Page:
How We Got Here
BBRM Director Bob Friedman on
“HOW WE GOT HERE”
May 18, 2018
In 1992, my fourth year in Birmingham Alabama and my third year at WJLD Radio - 1400 AM - I decided to commemorate our station’s 50th anniversary with a brochure. I had the luxury of the airways, and among those who came in with stories, were retired announcers… with their scrapbooks. Using pictures, stories, sit downs and the beginning of collections, I produced a brochure with a sketchy history of WJLD radio and room for congratulatory ads... I felt that the history of Black radio in Birmingham was a story worth exploring. I began to refer to the collection - and our destination - as a museum, the Birmingham Black Radio Museum. I became its first Director.
From the first interviews came the mention of other announcers, earlier announcers, earlier stations, first stretching back to the 1950’s, then the 40’s and 30’s. Artifacts continued to be donated to the BBRM throughout the 1990’s. The news of our nascent collection was tracked by Dr. Brian Ward in England who would author a book on radio’s role in the civil rights movement in the U.S. south, with a few contributions from the BBRM collection.
With the help of a local law firm, the BBRM received its tax exempt status in 2004. We shared our artifacts and ephemera with historians from the Birmingham Civil Rights Institute who instructed us on preservation techniques. The Daniel Foundation gave us a small donation to purchase necessary preservation materials.
By 2007, we had made contact with historians from UAB and UA, as well as the Alabama Archives in Montgomery. A partnership began with Dr. Danny Wallace from UA’s School of Library and Information Studies - carried forward by Dr. Robert Riter - as well as with UAB’s history professor, Pam King. As the interviews continued, interns from both these sources would help us digitize, transcribe, and catalog our collection, a process that continues to this day.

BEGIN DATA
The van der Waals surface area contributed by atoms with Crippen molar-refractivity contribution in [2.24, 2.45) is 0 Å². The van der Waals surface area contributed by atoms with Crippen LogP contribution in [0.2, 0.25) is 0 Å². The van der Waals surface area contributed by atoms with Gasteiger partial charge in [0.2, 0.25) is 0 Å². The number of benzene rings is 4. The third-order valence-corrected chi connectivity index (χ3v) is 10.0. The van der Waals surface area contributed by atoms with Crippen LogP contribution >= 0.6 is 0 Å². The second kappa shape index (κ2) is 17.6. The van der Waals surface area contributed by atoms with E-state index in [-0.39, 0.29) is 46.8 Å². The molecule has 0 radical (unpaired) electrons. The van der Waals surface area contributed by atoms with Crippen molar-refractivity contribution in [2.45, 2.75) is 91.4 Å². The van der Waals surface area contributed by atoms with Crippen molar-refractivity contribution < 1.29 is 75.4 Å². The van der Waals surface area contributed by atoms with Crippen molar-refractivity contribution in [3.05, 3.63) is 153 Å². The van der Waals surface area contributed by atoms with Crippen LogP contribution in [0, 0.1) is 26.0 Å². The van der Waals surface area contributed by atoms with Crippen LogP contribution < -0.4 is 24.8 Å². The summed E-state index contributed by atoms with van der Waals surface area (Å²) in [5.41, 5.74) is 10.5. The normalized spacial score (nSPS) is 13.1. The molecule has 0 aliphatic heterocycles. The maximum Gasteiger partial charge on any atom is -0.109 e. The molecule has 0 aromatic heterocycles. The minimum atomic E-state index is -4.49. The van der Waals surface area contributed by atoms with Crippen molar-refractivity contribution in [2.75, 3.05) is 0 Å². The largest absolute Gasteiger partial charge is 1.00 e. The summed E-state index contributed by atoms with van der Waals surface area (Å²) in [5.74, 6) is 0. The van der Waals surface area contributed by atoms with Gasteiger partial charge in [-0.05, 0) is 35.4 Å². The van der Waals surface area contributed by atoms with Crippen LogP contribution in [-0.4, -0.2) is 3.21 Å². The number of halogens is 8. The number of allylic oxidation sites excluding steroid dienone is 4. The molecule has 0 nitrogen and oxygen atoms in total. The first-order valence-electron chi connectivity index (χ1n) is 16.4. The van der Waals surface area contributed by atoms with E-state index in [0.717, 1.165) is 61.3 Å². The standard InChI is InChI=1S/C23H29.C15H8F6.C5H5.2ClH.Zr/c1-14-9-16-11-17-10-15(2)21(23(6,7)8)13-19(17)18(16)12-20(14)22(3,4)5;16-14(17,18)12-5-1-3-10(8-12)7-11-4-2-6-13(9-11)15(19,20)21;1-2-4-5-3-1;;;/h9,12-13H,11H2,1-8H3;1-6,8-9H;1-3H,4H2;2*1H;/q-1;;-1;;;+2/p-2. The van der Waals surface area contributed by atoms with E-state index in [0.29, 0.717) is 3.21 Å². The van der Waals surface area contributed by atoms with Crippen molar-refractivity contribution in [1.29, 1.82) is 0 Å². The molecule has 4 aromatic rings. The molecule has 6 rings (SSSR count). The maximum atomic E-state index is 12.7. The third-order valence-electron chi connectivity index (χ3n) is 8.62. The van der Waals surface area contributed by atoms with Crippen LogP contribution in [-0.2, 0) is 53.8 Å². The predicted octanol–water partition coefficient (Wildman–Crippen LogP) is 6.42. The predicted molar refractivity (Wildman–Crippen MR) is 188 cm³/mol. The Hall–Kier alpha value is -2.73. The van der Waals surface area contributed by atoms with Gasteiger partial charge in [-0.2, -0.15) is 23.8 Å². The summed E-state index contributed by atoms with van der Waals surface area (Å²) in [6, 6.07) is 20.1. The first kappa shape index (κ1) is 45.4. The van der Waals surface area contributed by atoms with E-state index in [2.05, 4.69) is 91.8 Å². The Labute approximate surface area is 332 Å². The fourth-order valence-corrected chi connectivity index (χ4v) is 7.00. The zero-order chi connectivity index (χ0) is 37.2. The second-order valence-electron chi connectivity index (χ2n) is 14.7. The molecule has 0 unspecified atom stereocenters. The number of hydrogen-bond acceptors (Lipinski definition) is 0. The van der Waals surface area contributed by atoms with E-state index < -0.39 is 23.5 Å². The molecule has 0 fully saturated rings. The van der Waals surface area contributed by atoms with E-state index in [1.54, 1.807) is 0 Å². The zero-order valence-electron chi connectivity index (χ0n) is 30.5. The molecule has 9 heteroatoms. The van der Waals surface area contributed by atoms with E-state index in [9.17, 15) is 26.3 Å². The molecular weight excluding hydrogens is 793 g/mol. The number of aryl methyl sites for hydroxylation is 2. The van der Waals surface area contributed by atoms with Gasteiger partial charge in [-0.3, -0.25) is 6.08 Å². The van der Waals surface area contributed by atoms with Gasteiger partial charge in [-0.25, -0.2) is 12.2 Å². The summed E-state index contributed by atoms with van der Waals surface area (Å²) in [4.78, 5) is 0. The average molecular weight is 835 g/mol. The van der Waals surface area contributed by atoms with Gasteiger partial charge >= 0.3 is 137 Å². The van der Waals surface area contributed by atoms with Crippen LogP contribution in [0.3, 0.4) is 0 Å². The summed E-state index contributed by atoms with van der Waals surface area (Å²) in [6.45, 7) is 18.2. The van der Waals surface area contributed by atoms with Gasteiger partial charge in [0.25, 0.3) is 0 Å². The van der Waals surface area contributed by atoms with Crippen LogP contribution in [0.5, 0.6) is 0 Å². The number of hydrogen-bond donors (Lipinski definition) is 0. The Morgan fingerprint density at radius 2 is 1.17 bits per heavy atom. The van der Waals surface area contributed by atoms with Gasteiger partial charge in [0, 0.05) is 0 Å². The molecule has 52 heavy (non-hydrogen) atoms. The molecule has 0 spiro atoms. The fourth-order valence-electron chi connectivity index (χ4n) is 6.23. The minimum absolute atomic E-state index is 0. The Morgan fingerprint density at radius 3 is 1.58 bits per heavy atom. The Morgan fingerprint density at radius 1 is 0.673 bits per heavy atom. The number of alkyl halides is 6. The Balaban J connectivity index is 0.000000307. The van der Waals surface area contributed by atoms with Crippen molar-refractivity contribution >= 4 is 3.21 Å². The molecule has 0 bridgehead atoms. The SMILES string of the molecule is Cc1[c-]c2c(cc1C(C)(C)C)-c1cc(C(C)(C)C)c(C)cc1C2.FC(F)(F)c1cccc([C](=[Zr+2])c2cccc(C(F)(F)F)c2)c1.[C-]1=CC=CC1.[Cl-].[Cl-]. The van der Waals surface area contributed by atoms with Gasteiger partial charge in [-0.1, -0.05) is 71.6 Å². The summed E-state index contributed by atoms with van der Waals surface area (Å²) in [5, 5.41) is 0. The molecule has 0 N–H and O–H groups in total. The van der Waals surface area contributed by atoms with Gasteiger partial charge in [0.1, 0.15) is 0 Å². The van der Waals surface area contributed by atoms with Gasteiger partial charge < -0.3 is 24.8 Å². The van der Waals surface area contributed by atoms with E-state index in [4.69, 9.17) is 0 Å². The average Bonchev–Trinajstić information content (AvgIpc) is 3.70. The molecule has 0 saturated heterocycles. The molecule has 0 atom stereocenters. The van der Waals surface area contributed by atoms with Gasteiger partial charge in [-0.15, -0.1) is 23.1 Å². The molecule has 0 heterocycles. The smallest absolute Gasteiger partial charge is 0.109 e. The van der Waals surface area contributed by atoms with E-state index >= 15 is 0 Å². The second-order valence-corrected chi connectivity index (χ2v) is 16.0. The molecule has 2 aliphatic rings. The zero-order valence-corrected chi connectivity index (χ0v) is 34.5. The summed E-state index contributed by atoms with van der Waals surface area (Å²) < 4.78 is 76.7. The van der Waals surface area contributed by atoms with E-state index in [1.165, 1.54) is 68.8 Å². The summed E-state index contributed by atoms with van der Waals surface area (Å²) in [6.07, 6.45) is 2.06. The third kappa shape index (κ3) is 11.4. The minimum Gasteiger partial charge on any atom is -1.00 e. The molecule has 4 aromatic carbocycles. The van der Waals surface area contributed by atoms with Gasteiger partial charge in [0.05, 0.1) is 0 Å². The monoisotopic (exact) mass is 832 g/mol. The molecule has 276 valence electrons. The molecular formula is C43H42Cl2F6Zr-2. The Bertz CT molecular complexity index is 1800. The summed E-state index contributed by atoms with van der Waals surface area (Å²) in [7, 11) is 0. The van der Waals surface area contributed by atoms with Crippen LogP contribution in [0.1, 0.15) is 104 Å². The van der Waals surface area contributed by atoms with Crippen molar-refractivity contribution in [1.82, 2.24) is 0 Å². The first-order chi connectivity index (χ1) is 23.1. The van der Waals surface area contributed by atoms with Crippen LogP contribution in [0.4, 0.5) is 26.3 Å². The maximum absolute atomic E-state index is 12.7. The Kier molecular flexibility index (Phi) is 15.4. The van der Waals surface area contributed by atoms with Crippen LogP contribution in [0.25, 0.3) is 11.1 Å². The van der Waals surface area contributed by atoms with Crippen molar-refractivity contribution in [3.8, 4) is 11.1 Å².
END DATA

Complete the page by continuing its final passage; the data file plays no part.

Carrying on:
In 2011, we began a relationship with Dr. Leah Tucker, Executive Director of the Carver Theatre/Alabama Jazz Hall of Fame, which afforded us storage and display space as well as a work area for our student interns, for many, their first experience working in the heart of Birmingham’s historic African American community.
In 2015, with a SHRAB regrant from the Alabama Archives, we purchased necessary technology to centralize the collection, heretofore, spread amongst various media. Our ephemera collection numbers nearly 800 objects and is organized chronologically. A finding aid was created by SLIS student Lindsey Reynolds interviewing me, creating provenance for the contents of over 500 folders. Then, the audio was turned over to another SLIS student - Michael Mitchell - for transcribing. Lindsey Reynolds created our finding aid from that transcription. When the BBRM website was first created in 2016 by our webmaster, Emily Bibb, the finding aid was one of its first uploads. We were learning a new vocabulary - and methodology as well… that of library science.
Emerging as a museum collection with a distinct character and purpose, our identity was being redefined by its community members – interviewees, object donors and volunteers. We were emerging as a collection of collections – announcers, performers, political figures and authors, all with some connection to Birmingham. Public presentations and performances at state based and local universities and high schools, as well as local libraries, were a self reflexive evaluative tool for us. Our work uploading our Oral History Collection was assisted in 2017 by grants from the IMLS, the Daniel Foundation and the Community Foundation of Greater Birmingham.
In 2018, the IMLS assisted again in our uploading an extensive Ephemera Collection, completed in August, 2019 in time for the Bicentennial Celebration of the State of Alabama. Our collections will be accessible via Alabama Mosaic and curatorial space will begin construction at the Carver Theatre in Birmingham in the Spring of 2021.